“He opened a cannery in Guadalajara and began producing thousands of cans stamped 'Comadre Jalapeños,' stuffing them with cocaine,” Patrick Radden Keefe wrote in a 2012 New York Times Magazine profile of Guzman, before "vacuum-sealing them and shipping them to Mexican-owned grocery stores in California."
In one instance, according to a court in San Diego, 1,400 boxes of canned peppers, filled with "hundreds of kilos of cocaine," were intercepted at the border.
In January 2016, agents in Texas discovered a shipment of marijuana wrapped in orange tape and a concealed within a cargo of carrots. The bust uncovered more than a ton of weed worth a half-million dollars.
In October 2016, Customs and Border Protection agents stopped a tractor trailer loaded with a commercial shipment of carrots. Among the carrots, agents found 159 packages of 88 pounds worth of what was thought to be meth.
Watermelons, pineapples, and other produce
In February 2014, just a few days before Guzman was captured for the second time, it was reported that authorities in Culiacan, the capital of Sinaloa state, seized more than 4,000 cucumbers and plantains stuffed with cocaine.
In another case, a checkpoint in Arizona came across a shipment of marijuana that had been packaged in green plastic with yellow streaks — giving the bundles the appearance of watermelons.
Drugs hidden within food shipments can make it deep into the US. In December 2016, police in Chicago were tipped off to the arrival of a tomato shipment with 54 kilos of cocaine in it — drugs with a street value of almost $7 million.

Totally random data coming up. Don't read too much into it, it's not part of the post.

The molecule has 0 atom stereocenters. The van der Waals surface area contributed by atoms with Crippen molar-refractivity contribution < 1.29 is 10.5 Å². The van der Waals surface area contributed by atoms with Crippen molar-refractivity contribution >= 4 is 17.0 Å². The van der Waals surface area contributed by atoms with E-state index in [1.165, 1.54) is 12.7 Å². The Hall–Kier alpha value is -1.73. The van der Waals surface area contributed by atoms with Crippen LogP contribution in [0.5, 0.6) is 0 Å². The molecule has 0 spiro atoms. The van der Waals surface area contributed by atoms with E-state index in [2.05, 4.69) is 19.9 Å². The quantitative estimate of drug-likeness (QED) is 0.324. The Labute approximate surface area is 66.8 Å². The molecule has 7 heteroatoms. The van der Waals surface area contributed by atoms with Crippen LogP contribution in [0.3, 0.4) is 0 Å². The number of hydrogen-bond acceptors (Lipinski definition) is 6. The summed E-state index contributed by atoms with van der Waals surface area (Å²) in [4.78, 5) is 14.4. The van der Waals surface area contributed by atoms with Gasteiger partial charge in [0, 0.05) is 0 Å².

Bananas are especially popular
Colombia is a major producer of bananas. Colombia is also a major producer of cocaine.
Traffickers have seized on that overlap.
In September, Spanish police busted a 2,000-pound cocaine haul hidden in a commercial shipment of bananas in the southern city of Sevilla.
The bananas don't have to be real, however.
In November, Spanish police in the southern coastal city of Malaga and the Mediterranean coast city of Valencia uncovered 37.5 pounds of cocaine — just over 15 pounds of it concealed in fake bananas made of resin, with the rest hidden in the flaps of the cardboard boxes the bananas were shipped in.
In August 2014, CBP officers at George Bush airport in Houston intercepted nine bags holding 7 ounces of cocaine hidden inside tamales, which were contained in a box of 200 tamales the traveler — a man from El Salvador — didn't disclose to authorities.